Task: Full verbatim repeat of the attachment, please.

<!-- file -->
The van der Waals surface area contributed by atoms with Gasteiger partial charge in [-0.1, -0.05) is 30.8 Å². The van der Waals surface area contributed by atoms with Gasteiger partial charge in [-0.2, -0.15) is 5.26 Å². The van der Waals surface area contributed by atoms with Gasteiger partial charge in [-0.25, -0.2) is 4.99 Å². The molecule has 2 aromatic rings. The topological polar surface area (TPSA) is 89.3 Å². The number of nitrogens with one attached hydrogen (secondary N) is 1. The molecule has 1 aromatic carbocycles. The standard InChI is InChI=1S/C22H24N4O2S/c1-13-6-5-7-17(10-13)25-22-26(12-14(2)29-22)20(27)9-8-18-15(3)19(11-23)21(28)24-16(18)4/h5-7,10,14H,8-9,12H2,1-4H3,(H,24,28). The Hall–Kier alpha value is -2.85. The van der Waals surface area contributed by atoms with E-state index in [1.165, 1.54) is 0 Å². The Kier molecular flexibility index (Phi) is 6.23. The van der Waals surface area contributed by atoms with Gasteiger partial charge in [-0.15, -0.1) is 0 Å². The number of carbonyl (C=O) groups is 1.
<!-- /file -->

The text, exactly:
The van der Waals surface area contributed by atoms with Gasteiger partial charge in [-0.1, -0.05) is 30.8 Å². The van der Waals surface area contributed by atoms with Gasteiger partial charge in [-0.2, -0.15) is 5.26 Å². The van der Waals surface area contributed by atoms with Gasteiger partial charge in [-0.25, -0.2) is 4.99 Å². The molecule has 2 aromatic rings. The topological polar surface area (TPSA) is 89.3 Å². The number of nitrogens with one attached hydrogen (secondary N) is 1. The molecule has 1 aromatic carbocycles. The standard InChI is InChI=1S/C22H24N4O2S/c1-13-6-5-7-17(10-13)25-22-26(12-14(2)29-22)20(27)9-8-18-15(3)19(11-23)21(28)24-16(18)4/h5-7,10,14H,8-9,12H2,1-4H3,(H,24,28). The Hall–Kier alpha value is -2.85. The van der Waals surface area contributed by atoms with E-state index in [1.165, 1.54) is 0 Å². The Kier molecular flexibility index (Phi) is 6.23. The van der Waals surface area contributed by atoms with Gasteiger partial charge in [-0.15, -0.1) is 0 Å². The number of carbonyl (C=O) groups is 1.